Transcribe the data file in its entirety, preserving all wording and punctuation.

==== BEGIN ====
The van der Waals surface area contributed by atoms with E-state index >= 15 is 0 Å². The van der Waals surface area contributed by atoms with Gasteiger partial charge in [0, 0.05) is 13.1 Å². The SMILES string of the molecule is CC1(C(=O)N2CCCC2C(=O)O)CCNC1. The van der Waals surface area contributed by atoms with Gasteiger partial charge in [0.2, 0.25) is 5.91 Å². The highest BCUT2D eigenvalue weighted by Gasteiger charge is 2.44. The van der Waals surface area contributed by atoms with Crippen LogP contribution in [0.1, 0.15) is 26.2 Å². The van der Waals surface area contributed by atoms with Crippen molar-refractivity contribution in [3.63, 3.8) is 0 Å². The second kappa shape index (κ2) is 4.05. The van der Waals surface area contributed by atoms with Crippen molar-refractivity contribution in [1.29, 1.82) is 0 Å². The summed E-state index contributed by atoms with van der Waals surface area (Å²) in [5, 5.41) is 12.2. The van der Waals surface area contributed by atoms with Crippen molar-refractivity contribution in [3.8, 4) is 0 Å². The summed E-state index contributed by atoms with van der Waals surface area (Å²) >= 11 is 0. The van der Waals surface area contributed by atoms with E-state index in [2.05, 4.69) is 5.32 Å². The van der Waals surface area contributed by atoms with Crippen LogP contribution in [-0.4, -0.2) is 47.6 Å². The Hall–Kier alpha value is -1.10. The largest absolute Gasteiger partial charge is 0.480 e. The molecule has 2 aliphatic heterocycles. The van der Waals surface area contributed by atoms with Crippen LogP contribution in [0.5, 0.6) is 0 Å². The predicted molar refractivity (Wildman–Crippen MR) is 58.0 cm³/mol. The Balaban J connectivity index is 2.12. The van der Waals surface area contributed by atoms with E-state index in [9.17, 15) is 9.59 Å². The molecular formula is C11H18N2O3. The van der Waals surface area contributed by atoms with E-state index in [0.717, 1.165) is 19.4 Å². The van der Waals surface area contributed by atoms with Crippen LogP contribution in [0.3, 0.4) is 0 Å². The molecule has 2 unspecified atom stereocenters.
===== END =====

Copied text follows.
The van der Waals surface area contributed by atoms with E-state index >= 15 is 0 Å². The van der Waals surface area contributed by atoms with Gasteiger partial charge in [0, 0.05) is 13.1 Å². The SMILES string of the molecule is CC1(C(=O)N2CCCC2C(=O)O)CCNC1. The van der Waals surface area contributed by atoms with Gasteiger partial charge in [0.2, 0.25) is 5.91 Å². The highest BCUT2D eigenvalue weighted by Gasteiger charge is 2.44. The van der Waals surface area contributed by atoms with Crippen LogP contribution in [0.1, 0.15) is 26.2 Å². The van der Waals surface area contributed by atoms with Crippen molar-refractivity contribution in [3.63, 3.8) is 0 Å². The second kappa shape index (κ2) is 4.05. The van der Waals surface area contributed by atoms with Crippen molar-refractivity contribution in [1.29, 1.82) is 0 Å². The summed E-state index contributed by atoms with van der Waals surface area (Å²) in [5, 5.41) is 12.2. The van der Waals surface area contributed by atoms with Crippen molar-refractivity contribution in [3.8, 4) is 0 Å². The summed E-state index contributed by atoms with van der Waals surface area (Å²) >= 11 is 0. The van der Waals surface area contributed by atoms with E-state index in [2.05, 4.69) is 5.32 Å². The van der Waals surface area contributed by atoms with Crippen LogP contribution in [-0.4, -0.2) is 47.6 Å². The Hall–Kier alpha value is -1.10. The largest absolute Gasteiger partial charge is 0.480 e. The molecule has 2 aliphatic heterocycles. The van der Waals surface area contributed by atoms with Crippen LogP contribution in [0.5, 0.6) is 0 Å². The predicted molar refractivity (Wildman–Crippen MR) is 58.0 cm³/mol. The Balaban J connectivity index is 2.12. The van der Waals surface area contributed by atoms with E-state index in [9.17, 15) is 9.59 Å². The molecular formula is C11H18N2O3. The van der Waals surface area contributed by atoms with E-state index in [0.717, 1.165) is 19.4 Å². The van der Waals surface area contributed by atoms with Crippen LogP contribution in [0.3, 0.4) is 0 Å². The molecule has 2 unspecified atom stereocenters.